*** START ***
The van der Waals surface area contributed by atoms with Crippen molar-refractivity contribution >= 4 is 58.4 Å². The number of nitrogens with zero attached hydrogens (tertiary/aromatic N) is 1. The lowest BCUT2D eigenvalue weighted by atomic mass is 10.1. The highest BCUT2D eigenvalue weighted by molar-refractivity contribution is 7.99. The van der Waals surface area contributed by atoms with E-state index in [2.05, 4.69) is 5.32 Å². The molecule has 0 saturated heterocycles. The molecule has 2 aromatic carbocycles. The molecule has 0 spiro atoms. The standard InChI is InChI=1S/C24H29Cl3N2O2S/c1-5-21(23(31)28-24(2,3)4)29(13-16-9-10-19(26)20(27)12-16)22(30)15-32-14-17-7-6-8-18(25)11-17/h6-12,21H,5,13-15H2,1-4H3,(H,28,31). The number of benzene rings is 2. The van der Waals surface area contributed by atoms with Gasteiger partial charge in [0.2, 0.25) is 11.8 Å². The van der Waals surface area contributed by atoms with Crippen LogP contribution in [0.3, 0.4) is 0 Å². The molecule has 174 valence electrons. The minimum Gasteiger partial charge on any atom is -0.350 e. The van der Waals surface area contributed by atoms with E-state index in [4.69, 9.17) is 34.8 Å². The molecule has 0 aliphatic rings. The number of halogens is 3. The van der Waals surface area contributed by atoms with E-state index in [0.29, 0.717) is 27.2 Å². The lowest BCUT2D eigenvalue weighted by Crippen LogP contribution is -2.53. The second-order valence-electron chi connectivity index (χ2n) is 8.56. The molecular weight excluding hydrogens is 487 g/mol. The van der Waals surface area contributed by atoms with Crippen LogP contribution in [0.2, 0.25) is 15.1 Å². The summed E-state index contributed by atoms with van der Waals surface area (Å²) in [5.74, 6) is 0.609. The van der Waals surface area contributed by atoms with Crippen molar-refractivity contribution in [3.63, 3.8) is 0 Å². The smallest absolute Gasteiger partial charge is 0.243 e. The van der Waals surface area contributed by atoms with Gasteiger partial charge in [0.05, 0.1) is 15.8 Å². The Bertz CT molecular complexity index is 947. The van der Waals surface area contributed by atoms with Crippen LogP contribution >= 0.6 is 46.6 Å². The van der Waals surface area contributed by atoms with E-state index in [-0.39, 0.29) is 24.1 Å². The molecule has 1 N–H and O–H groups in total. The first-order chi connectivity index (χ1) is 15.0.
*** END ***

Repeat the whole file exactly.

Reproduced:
The van der Waals surface area contributed by atoms with Crippen molar-refractivity contribution >= 4 is 58.4 Å². The number of nitrogens with zero attached hydrogens (tertiary/aromatic N) is 1. The lowest BCUT2D eigenvalue weighted by atomic mass is 10.1. The highest BCUT2D eigenvalue weighted by molar-refractivity contribution is 7.99. The van der Waals surface area contributed by atoms with E-state index in [2.05, 4.69) is 5.32 Å². The molecule has 0 saturated heterocycles. The molecule has 2 aromatic carbocycles. The molecule has 0 spiro atoms. The standard InChI is InChI=1S/C24H29Cl3N2O2S/c1-5-21(23(31)28-24(2,3)4)29(13-16-9-10-19(26)20(27)12-16)22(30)15-32-14-17-7-6-8-18(25)11-17/h6-12,21H,5,13-15H2,1-4H3,(H,28,31). The number of benzene rings is 2. The van der Waals surface area contributed by atoms with Gasteiger partial charge in [0.2, 0.25) is 11.8 Å². The van der Waals surface area contributed by atoms with Crippen LogP contribution in [0.3, 0.4) is 0 Å². The molecule has 174 valence electrons. The minimum Gasteiger partial charge on any atom is -0.350 e. The van der Waals surface area contributed by atoms with E-state index in [4.69, 9.17) is 34.8 Å². The molecule has 0 aliphatic rings. The number of halogens is 3. The van der Waals surface area contributed by atoms with E-state index in [0.29, 0.717) is 27.2 Å². The lowest BCUT2D eigenvalue weighted by Crippen LogP contribution is -2.53. The second-order valence-electron chi connectivity index (χ2n) is 8.56. The molecular weight excluding hydrogens is 487 g/mol. The van der Waals surface area contributed by atoms with Crippen LogP contribution in [0.2, 0.25) is 15.1 Å². The summed E-state index contributed by atoms with van der Waals surface area (Å²) in [5.74, 6) is 0.609. The van der Waals surface area contributed by atoms with Crippen molar-refractivity contribution in [3.63, 3.8) is 0 Å². The smallest absolute Gasteiger partial charge is 0.243 e. The van der Waals surface area contributed by atoms with Gasteiger partial charge in [0.05, 0.1) is 15.8 Å². The Bertz CT molecular complexity index is 947. The van der Waals surface area contributed by atoms with Crippen LogP contribution >= 0.6 is 46.6 Å². The van der Waals surface area contributed by atoms with E-state index in [-0.39, 0.29) is 24.1 Å². The molecule has 1 N–H and O–H groups in total. The first-order chi connectivity index (χ1) is 15.0.